Here's a neat trick, too: feeling and demonstrating that much capacity for love with every person. Wow, that is a tall order. But you've met people who do that, who just radiate love and compassion, and I have too. An amazing number of people, actually. Even one is an amazing number, and I could probably name 10 or more I've met in my lifetime. Many of these people were members or leaders of a church, I'm happy to report. It is reassuring to know that churches attract the good and loving, as well as the evil, and the rest of us!

Good night! I wish for you happiness.

Wednesday, January 6, 2010

Zencasting

I think I got a little burned out on Zencast, my Zen Buddhist podcast, for a while. That, plus the latest installments are a woman who is teaching basic Buddhism, in about four parts, and I just don't dig her as much as I do Gil. Gil is the one who got me all fired up about Buddhism, and in some sort of spiritual transference, I kind of fell in love with him. It's a long-distance affair, and rather onesided, since he gets to talk to me, but I never talk back. Plus, he's never actually met me and is not specifically aware of my existence, in the physical sense. But then -- do I really exist, as I think I do? The deeper aspects of Buddhism seem to cast serious doubt on the whole concept of "self."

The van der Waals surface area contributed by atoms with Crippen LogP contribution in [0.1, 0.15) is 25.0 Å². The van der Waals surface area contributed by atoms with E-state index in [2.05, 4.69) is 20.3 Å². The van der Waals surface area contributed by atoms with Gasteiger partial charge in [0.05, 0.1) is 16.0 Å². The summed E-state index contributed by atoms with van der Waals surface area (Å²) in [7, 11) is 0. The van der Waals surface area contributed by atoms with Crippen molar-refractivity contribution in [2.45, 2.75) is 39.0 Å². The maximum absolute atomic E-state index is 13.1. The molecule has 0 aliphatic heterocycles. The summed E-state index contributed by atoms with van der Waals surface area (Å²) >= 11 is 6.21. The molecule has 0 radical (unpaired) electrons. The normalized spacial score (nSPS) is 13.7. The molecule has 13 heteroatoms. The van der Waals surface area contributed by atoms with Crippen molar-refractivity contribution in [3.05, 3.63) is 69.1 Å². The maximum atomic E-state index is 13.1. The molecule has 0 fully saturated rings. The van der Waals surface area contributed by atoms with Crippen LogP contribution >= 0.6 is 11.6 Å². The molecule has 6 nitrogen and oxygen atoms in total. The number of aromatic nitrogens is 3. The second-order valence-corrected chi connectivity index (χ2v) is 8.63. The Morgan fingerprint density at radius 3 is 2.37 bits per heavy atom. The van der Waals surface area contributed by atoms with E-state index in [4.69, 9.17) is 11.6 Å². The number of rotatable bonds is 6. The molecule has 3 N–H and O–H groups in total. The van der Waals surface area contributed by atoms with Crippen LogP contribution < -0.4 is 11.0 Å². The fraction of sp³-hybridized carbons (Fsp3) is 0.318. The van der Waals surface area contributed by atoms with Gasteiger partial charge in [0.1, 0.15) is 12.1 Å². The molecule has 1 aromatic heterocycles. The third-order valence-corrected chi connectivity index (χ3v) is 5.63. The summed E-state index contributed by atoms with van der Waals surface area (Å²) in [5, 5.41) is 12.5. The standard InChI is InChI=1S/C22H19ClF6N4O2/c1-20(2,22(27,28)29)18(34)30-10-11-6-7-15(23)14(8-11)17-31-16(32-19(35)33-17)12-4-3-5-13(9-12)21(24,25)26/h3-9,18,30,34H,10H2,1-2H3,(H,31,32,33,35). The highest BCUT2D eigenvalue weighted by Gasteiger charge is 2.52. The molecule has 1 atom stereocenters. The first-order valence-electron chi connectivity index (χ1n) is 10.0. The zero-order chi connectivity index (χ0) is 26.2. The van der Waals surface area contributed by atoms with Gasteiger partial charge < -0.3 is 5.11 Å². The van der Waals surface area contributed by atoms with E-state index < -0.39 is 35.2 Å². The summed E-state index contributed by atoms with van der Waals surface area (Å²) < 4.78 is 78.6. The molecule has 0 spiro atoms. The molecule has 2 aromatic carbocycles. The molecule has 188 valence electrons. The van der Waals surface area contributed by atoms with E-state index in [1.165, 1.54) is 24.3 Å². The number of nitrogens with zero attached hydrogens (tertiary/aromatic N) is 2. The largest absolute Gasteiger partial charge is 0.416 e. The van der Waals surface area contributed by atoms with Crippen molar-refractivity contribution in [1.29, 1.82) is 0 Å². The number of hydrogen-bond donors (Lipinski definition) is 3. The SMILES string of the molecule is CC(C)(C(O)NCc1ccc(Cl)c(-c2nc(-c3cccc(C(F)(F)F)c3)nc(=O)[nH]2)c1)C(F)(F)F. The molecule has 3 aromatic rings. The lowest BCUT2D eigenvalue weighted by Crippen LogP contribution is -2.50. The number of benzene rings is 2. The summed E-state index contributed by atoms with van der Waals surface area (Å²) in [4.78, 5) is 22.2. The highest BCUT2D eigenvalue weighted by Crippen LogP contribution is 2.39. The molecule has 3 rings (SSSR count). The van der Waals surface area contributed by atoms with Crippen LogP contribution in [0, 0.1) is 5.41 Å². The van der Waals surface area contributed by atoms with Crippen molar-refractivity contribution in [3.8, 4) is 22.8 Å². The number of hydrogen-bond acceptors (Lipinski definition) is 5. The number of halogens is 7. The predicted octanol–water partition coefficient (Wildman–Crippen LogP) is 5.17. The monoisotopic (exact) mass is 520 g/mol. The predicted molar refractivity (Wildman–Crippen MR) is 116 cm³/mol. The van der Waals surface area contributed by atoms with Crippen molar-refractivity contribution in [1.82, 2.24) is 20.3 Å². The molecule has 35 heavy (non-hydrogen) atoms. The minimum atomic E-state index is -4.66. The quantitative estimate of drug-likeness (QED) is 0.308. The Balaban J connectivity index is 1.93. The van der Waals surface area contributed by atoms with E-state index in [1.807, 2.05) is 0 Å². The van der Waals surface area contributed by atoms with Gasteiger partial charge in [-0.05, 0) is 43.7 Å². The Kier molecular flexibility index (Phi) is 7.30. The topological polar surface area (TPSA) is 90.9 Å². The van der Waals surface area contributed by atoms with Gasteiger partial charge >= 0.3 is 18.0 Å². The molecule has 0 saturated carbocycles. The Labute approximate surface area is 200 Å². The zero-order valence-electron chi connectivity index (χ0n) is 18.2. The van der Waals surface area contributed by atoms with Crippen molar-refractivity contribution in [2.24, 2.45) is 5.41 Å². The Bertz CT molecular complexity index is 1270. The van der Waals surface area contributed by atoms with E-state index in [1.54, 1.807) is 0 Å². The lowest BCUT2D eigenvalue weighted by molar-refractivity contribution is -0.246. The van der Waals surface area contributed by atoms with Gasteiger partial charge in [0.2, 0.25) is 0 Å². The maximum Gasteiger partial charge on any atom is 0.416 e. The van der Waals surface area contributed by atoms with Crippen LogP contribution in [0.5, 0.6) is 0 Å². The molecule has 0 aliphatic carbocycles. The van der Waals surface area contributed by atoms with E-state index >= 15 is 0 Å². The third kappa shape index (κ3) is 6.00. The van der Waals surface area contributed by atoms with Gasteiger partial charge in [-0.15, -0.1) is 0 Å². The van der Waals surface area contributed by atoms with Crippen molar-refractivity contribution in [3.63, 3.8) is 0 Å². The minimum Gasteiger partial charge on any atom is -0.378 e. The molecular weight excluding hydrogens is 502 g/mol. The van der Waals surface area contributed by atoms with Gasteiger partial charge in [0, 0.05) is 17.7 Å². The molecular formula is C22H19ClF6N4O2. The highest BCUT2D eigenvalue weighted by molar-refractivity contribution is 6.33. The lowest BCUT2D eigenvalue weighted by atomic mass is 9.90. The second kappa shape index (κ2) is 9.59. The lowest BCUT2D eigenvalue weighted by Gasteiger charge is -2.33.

Buddhism gets so complicated when someone tries to explain it all!

I plan to attend the Floresville Buddhism meeting tomorrow evening, God willing. Is that an ironic statement, since Buddhists don't really embrace a deity? Anyhow, I feel like this is a wonderful way to start a new year, with a new adventure.